The Saskatchewan Roughriders play host to the B.C. Lions on Sunday afternoon. The Roughriders (2-4) lost 30-15 — it wasn’t that close — in Vancouver on Saturday. You would think that another loss would send Rider Nation into Regina’s streets, pitchforks in hand.
There is only one thing wrong with the Los Angeles Dodgers burning up the National League this season. It’s happening in the season after Vin Scully’s retirement.
With the Trumpmeister having threatened North Korea with “fire and fury,” you are free to wonder how concerned the Tri-City Americans might be, what with the Hanford Nuclear Reservation located just north of Richland. Yes, I know that it is mostly decommissioned, but do you think Kim Jong-un is aware of that.
Perhaps Bob Tory, the Americans’ co-owner and general manager, should make Kim an honourary season-ticket holder, you know, just to be on the safe side.
When Genie Bouchard and Milos Raonic departed early from the Rogers Cup, you have to think the event’s organizers were sweating. But then along came Denis Shapovalov to save the day. Genie Who? Milos Next Time?
Swedish forward Elias Pettersson, taken fifth overall by the Vancouver Canucks in the 2017 NHL draft, apparently wasn’t anywhere near the top of his game at the World Junior Summer Showcase in Plymouth, Mich. His coach speculated that perhaps three trips to North America this off-season had taken their toll. Gee, you think!
In the first half of the MLB season, Aaron Judge of the New York Yankees was able to lay off sliders low and away, and he was lights out. Now he’s swinging at that pitch and the result is a whole lot of strikeouts. Yes, some observers are blaming the Home Run Derby for his bad habits.
The World Series-champion Chicago Cubs lost catcher Willson Contreras to an injury to his right hamstring on Wednesday. With Anthony Rizzo and Kris Bryant scuffling, Contreras, who has 21 fingers and 70 RBI, had been carrying them of late. If he’s gone for up to six weeks, it just might derail a repeat.
Scott Ostler, in the San Francisco Chronicle: “Idly wondering: Why did Superman need a real job? Need cash? Grab a lump of coal and squeeze it into a diamond. Want to get close to Lois Lane? Call her and say, ‘Superman here, let’s have lunch.’ And if Superman needed a real job, why newspaper reporter? Should I fight interplanetary crime today, or cover the Metropolis school board meeting?”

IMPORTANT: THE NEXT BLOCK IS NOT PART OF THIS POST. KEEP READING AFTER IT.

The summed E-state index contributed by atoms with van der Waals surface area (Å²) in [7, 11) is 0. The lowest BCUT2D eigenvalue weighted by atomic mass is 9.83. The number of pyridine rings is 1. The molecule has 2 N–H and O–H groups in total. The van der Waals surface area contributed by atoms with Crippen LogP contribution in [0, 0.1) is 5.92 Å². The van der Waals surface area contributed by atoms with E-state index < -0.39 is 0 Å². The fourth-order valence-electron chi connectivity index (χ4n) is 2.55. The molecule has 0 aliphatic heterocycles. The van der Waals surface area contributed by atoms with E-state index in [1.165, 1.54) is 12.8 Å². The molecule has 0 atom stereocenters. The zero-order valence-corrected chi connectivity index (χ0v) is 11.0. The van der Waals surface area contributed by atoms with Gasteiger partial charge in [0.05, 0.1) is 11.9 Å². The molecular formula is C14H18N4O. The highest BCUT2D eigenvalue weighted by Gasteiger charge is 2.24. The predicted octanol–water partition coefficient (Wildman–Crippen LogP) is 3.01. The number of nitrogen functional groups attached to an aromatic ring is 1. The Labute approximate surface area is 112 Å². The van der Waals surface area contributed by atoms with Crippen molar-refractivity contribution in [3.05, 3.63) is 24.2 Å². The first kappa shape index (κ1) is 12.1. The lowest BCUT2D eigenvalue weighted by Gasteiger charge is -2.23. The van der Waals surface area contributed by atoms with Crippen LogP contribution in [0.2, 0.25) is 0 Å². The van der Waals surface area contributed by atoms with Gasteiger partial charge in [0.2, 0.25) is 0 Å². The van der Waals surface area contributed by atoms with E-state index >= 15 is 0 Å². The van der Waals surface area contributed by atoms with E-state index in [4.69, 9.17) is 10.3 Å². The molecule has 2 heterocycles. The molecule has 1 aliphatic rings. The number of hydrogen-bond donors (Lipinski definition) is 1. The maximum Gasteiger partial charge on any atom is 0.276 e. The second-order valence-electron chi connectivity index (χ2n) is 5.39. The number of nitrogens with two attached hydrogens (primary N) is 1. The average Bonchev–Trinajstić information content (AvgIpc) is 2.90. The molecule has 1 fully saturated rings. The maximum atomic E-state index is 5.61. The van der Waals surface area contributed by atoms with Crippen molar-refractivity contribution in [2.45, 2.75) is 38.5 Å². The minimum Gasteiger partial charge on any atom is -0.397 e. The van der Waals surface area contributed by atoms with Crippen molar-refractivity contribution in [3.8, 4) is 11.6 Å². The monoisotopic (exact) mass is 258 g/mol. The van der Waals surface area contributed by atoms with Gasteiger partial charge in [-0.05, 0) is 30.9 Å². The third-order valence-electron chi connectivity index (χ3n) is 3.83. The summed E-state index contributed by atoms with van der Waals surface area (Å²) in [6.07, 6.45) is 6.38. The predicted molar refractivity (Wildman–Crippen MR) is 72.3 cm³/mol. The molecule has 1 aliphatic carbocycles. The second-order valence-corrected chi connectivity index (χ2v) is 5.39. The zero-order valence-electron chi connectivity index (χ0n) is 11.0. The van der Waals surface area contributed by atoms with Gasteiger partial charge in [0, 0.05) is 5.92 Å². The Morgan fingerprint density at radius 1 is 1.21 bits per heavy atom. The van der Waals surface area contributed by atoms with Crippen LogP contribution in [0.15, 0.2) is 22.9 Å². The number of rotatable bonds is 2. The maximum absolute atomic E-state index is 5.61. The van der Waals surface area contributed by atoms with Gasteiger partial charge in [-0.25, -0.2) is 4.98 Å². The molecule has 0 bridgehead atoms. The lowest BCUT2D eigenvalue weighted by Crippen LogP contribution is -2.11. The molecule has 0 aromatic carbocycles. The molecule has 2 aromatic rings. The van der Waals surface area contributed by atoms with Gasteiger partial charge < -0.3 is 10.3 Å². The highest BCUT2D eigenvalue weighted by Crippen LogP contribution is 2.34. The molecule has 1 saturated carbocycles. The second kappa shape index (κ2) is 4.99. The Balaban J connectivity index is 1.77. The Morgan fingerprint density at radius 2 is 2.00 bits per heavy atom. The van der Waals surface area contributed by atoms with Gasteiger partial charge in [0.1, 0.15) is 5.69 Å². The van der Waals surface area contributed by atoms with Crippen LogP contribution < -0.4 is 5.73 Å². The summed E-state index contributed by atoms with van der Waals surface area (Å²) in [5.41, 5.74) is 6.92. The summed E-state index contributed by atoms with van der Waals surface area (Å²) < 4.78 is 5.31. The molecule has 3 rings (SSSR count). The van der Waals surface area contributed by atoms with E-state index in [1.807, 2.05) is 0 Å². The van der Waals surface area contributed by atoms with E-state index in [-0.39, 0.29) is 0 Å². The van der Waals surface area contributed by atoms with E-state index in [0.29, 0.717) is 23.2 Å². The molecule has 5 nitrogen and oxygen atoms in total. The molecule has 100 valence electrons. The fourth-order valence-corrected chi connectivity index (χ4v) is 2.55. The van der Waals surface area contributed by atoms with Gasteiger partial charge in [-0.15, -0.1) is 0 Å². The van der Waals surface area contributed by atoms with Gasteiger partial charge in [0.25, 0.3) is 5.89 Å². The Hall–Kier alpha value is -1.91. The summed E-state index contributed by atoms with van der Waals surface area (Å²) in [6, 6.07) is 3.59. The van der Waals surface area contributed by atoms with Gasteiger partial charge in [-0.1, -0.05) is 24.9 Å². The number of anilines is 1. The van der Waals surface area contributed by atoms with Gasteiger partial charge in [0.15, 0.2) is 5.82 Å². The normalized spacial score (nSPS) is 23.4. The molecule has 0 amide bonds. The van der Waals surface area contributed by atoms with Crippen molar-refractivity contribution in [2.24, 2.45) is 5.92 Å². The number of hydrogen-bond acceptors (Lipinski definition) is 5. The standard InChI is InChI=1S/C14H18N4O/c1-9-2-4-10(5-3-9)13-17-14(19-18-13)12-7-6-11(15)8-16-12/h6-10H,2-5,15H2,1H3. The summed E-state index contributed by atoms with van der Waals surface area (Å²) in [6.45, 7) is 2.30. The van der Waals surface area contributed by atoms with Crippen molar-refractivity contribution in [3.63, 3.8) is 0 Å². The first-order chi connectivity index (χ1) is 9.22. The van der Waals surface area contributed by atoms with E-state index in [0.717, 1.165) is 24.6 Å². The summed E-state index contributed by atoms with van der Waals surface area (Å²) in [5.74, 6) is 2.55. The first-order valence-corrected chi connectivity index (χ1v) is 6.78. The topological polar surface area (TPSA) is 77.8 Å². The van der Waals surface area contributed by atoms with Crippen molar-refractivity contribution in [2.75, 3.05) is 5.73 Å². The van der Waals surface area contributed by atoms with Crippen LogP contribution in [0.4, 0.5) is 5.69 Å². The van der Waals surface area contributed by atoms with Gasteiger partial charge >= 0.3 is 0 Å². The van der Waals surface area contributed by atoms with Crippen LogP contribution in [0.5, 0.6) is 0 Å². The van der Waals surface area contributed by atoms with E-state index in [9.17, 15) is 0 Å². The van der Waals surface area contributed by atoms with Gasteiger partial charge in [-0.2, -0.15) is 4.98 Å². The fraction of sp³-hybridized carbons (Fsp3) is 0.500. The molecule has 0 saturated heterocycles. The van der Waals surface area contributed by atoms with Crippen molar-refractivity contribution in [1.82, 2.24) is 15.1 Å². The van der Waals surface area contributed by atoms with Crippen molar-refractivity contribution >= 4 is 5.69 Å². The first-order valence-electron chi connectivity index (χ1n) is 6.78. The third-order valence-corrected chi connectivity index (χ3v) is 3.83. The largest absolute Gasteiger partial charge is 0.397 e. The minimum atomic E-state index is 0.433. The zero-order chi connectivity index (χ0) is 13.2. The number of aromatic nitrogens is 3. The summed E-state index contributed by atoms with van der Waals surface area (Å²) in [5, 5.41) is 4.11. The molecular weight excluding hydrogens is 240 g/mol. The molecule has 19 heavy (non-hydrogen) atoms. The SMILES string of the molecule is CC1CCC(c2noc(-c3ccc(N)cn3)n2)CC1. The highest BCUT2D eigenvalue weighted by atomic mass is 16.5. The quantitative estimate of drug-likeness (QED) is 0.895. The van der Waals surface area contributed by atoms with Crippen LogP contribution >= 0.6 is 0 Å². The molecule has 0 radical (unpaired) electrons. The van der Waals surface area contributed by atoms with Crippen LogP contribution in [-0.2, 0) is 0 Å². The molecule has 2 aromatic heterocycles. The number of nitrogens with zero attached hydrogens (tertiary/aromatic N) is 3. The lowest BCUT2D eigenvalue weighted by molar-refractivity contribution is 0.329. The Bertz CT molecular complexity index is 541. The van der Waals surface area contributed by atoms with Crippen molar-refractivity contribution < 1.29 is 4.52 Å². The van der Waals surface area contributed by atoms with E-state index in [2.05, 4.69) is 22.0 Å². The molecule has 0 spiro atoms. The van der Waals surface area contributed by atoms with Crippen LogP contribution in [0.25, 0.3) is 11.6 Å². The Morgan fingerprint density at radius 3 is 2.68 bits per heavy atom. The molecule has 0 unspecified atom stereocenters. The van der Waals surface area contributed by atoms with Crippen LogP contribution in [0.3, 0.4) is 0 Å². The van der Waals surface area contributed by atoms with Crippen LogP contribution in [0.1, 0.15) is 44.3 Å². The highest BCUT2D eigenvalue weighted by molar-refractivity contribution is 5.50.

FIRE REPORT: Smoke cleared enough that I was able to mow the lawn without feeling that I had smoked a pack of Mark Tens — remember them? — while I was doing it. . . . From the 1 p.m. BC Wildlife Service update — 143 fires, 11 of them new. Since April 1, 966 fires have burned 646,000 hectares. Kevin Skrepnek, the BCWS’s excellent information office, made the point that the area is “more than double the size of Greater Vancouver.” . . . The cost to the BCWS is $270.7 million. . . . There are more than 3,700 personnel working the fires, along with more than 650 firefighters from out of province, and more than 1,500 contractors. . . . All crown land in the Cariboo Fire Centre has been closed to public access as of Friday afternoon. . . . It isn’t going to get any better with wind and lightning expected in the Interior today.
F Mário Grman (Red Deer, Kootenay, 2014-16) has signed a one-year contract with Chomutov (Czech Republic, Extraliga) after a successful tryout. Last season, he had a goal and two assists in three games with Topolcany U20 (Slovakia, U20), three assists in 17 games with Team Slovakia U20 (Slovakia, Extraliga), a goal and two assists in seven games with Team Slovakia U20 (Slovakia, 1. Liga), and two assists in 14 games with Žilina (Slovakia, Extraliga). . . . The Slovakian national junior team plays a regular schedule in the professional Extraliga and 1. Liga prior to the World Junior Championship.
A report on Friday indicated that F Radovan Bondra, a 20-year-old Slovakian, will return to the Prince George Cougars for a third WHL season. However, the Cougars aren’t so sure.
The Athletic’s Scott Powers reported that the Chicago Blackhawks, who selected Bondra in the fifth round of the 2015 NHL draft, haven’t offered him a contract and won’t have room for him on the roster of their AHL affiliate, the Rockford IceHogs. So a decision has been made to return him to the Cougars. Because the Blackhawks drafted him out of Europe and not off a CHL roster, the NHL team holds his rights for four years, until July 2019.
Bondra is expected to attend the start of the Cougars’ training camp later this month and then leave for the Blackhawks’ rookie camp.
As for his return for the WHL regular season . . .
“Not sure on that one,” a source familiar with the situation told Taking Note last night. “We’re not hearing that from the other side.”
Last season, Bondra had 19 goals and 12 assists in 32 games with the Vancouver Giants. After being dealt to Prince George, he had 13 goals and 19 assists in 30 games with the Cougars.
Interestingly, there was a report early in June that Bondra had signed a one-year contract with Slovan Bratislava, a Slovakian team that plays in the KHL. However, he isn’t on the team’s training camp roster.
As a 20-year-old import, Bondra would be a two-spotter with the Cougars — one of their two imports and one of three 20s — should he end up back with them.